Nail Problems - Ingrown Toenails
Ingrown toenails can result from improper trimming, injury or sock or shoe irritation.
While they are common, ingrown toenails can be painful. When trimming your nails, avoid tapering the corners so that the nail curves with the shape of your toe. The sides of the nail will curl down and dig into your skin. Foot swelling, poor circulation, diabetes and bone or joint deformity can cause ingrown toenails.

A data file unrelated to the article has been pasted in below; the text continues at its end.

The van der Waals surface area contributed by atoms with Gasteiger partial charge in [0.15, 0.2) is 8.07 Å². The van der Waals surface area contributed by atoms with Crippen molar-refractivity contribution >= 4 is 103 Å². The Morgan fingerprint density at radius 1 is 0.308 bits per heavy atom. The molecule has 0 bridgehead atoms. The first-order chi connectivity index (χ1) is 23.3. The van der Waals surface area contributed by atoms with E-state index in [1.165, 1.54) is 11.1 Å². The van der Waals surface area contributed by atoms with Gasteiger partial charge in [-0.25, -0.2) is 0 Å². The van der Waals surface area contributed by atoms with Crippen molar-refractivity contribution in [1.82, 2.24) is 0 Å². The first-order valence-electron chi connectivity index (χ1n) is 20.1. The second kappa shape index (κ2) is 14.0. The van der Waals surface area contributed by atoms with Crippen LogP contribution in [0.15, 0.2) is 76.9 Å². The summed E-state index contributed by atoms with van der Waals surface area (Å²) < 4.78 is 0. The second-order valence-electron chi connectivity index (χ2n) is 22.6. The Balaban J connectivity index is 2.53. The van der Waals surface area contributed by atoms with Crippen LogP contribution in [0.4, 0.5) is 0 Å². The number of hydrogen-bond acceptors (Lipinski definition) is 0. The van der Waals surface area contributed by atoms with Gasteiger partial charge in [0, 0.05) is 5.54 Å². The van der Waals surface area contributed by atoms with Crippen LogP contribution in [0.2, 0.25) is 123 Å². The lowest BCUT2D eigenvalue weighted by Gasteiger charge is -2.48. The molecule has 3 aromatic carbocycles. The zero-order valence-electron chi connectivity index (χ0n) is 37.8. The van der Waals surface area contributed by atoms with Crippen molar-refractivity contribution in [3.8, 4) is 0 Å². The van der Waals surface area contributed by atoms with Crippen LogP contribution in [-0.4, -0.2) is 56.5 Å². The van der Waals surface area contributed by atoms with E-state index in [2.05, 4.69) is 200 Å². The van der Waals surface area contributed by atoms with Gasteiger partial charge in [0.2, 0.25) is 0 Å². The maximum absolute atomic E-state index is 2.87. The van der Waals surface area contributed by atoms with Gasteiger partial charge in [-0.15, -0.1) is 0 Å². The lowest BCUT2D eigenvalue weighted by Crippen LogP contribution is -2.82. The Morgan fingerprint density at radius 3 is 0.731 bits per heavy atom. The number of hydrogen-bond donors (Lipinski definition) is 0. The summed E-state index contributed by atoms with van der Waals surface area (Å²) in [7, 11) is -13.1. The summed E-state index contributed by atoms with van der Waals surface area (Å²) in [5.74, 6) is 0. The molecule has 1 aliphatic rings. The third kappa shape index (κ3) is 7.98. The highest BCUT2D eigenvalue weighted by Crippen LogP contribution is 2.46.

Ingrown toenails initially become swollen and tender and later may become sore, red and infected with fluid drainage or pus. Your skin may start to grow over the ingrown toenail.
Antibiotics are sometimes prescribed if an infection is present. Part of your ingrown toenail (partial nail plate avulsion) may need to be surgically performed if an acute infection occurs. The procedure involves injecting the toe with an anesthetic and cutting out the ingrown part of the toenail.
Prompt treatment of an infection is required to prevent possible blood poisoning.
A permanent surgical procedure may be required to remove the ingrown toenail border for recurrent pain or infection.